Started by ozbob, October 17, 2009, 19:33:24 PM
Quote from: #Metro on October 03, 2018, 00:17:32 AMWhat will Bob Katter say?
QuoteRAIL services between Mackay and Bundaberg have been cancelled as dangerous fires threaten homes across Central Queensland.Queensland Rail has confirmed the northbound tilt train service will terminate at Bundaberg, with reports many travellers were urged to consider getting off at Caboolture or Nambour.The southbound Spirit of Queensland has also been impacted by today's unprecedented fires and will only operate from Townsville to Mackay. A QR spokesman said it was unknown how long the natural disaster would affect services, and it was unknown whether travellers would be able to be taken by bus.One traveller said the Caboolture train station, south of the Sunshine Coast, was earlier packed with affected customers no longer able to head north.Those onboard the northbound train were told at this stage people affected could stay on the train overnight before the situation was reassessed tomorrow morning. Anyone affected by the cancellations has been urged to visit the Queensland Rail Travel website for updates.Multiple towns across Central Queensland have been ordered to evacuate and an emergency has been declared at Gracemere. The Bruce Hwy has been closed near Mount Larcom as a fast-moving fire travels towards the town.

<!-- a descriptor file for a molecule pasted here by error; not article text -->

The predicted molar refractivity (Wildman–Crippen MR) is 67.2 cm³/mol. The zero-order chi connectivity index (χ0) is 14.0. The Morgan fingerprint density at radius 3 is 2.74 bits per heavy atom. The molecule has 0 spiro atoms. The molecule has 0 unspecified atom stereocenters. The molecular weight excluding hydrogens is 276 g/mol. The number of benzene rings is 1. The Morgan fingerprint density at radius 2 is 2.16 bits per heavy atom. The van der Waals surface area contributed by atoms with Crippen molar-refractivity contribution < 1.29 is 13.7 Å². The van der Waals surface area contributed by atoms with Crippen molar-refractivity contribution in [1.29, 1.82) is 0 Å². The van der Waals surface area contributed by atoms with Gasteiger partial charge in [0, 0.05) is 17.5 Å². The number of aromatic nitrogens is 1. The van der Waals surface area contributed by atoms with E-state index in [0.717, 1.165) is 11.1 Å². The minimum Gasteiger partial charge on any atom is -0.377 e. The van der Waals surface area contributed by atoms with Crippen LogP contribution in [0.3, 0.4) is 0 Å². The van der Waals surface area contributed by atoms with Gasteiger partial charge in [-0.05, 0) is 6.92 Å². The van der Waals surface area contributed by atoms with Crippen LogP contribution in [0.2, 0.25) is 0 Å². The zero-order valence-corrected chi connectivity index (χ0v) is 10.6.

QuoteThe Mt Isa railway will reopen to freight on April 29, three months after it was badly damaged by flooding.Queensland transport and main roads minister Mark Bailey on Wednesday praised the work of more than 400 Queensland Rail staff and contractors, who collectively have worked 160,000 hours over the past 10 weeks to repair infrastructure between Oorindi and Hughenden.More than 200 sites across 300 kilometres of the rail line required repairs, including from Hughenden to Richmond, Maxwellton to Nonda, and Tibarri to Oorindi, where the network suffered significant flooding, washouts and erosion.Over 47 kilometres of track and 38 bridge abutments were damaged, requiring more than 120,000 tonnes of ballast to repair.Bailey said the Mt Isa line was one of the state's most important freight routes, playing a critical role connecting the region's industries and communities."When the line experienced this catastrophic event, the Palaszczuk Government made its repair a top priority," the minister said."Every resource has been made available to accelerate recovery works, and I'm pleased to announce Queensland Rail expects to reopen the full length of the 1000km Mount Isa line from Monday April 29. I'd like to extend my sincerest thanks to all involved in making sure the Mount Isa line could be repaired as quickly as possible."Queensland Rail boss Nick Easy said final repair works are underway between Nonda and Quarrels."Final works to be completed over the next week include ballast train drops and resurfacing, while final inspections and test trains have run the line, prior to the track reopening," Easy said.The rail line has been deviated at Nelia, while remediation works continue at the location where a minerals train was swamped by the floodwaters during the major weather event which shut the line."Staff and contractors have gone above and beyond for what was a momentous challenge to get freight moving again in the state's north west," Easy said. "There were many local contractors who travelled to site from Townsville, Ingham, Rockhampton, Cloncurry, Richmond, and Mount Isa to assist our crews with a range of works including earthworks, traffic control and crane hire."I thank and congratulate everyone involved for getting the job done on time and to a high standard."